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Trump told Irish journalist, Caitríona Perry of RTÉ News, to come over to his desk and informed the prime minister that "she has a nice smile on her face.
'We want to spend the rest of our lives together,' he said.Research from Rutgers University and the Barbara Lee Family Foundation has demonstrated that voters hold female politicians to a different standard (read: double) from their male counterparts.The dos and don'ts for women who want to run for office are long: They need to demonstrate they are compassionate and competent, strong (but not tough) and above all, likable.But on June 29, he took it to a personal level when he tweeted to his millions of followers about Brzezinski's appearance: "I heard poorly rated @Morning_Joe speaks badly of me (don't watch anymore). When it comes to how he talks about, addresses and tweets about women, President Trump is having a bad week. On Tuesday at an Oval Office conference with reporters, he told an Irish journalist to come over to his desk and told Ireland's newly elected prime minister, who was on the phone, that “she has a nice smile on her face.But his overtly sexist remarks about and to two female journalists are part of a consistent pattern of behavior from him: When Trump feels threatened by a woman, he tries to undercut them by reducing them to stereotypes about their looks and a bag of emotions. So, I bet she treats you well.” The video is hard to watch: President Trump called Ireland's newly elected Prime Minister from the Oval Office to congratulate him on June 27, which reporters were invited to witness.
On Thursday, he tried to reduce one of the most well-known and powerful female journalist in all of media to a facelift.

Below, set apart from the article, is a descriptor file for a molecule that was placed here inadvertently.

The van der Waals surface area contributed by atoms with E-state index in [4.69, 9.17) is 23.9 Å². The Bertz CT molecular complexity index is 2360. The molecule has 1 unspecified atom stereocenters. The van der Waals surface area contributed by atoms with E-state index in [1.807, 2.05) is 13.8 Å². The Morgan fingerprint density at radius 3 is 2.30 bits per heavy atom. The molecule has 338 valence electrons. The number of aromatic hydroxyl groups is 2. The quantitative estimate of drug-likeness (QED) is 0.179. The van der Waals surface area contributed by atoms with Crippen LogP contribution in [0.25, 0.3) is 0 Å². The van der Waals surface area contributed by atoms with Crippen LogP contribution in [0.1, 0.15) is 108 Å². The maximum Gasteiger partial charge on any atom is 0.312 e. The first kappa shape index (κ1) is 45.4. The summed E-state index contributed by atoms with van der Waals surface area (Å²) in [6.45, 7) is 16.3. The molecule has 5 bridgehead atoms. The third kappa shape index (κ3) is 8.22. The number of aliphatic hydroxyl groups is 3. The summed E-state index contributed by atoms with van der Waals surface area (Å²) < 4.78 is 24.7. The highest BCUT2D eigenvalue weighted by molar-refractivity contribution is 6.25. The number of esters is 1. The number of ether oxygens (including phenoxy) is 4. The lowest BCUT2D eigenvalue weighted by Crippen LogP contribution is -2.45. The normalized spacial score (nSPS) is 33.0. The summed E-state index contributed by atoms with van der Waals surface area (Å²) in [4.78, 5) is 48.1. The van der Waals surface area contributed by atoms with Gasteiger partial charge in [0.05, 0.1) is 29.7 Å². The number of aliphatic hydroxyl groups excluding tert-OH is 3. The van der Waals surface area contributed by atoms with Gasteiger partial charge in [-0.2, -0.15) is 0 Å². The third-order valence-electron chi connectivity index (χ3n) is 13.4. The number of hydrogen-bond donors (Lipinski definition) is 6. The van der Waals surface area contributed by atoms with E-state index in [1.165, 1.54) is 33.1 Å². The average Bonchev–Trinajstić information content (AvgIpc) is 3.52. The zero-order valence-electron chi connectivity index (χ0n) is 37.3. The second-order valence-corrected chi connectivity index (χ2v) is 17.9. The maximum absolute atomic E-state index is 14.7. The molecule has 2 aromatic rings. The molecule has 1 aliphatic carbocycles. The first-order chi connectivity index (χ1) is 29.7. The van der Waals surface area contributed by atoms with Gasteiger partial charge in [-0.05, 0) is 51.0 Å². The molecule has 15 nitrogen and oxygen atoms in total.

unleashed a war of words on Fox News host Megyn Kelly in August 2015, questioning her professionalism and suggesting she treated him unfairly at a Republican debate last year because she was menstruating.
(Trump later denied that suggestion.) Kelly had asked Trump about his stance on women, saying, "You’ve called women you don’t like fat pigs, dogs, slobs, and disgusting animals." Trump tried to cut her off, insisting he’s only said those things about Rosie O’Donnell. He insulted Megyn Kelly — and, once again, pretty much all women.
Even Trump's own daughters are often reduced to their looks, Dittmar points out: “She does have a very nice figure,” Trump said of his daughter, Ivanka Trump, in 2006.
“I've said that if Ivanka weren't my daughter, perhaps I would be dating her.” As The Fix's Aaron Blake points out, Trump has been seeing -- and communicating about -- women through the lens of their attractiveness for some time now.
So rarely do these gender-oriented attacks against women fall into such neat lines; normally it's much more a “Did he just say what I think he said? But the president has a tendency to reduce women to centuries-old stereotypes in a way that squarely fits the definition of sexism, Dittmar said.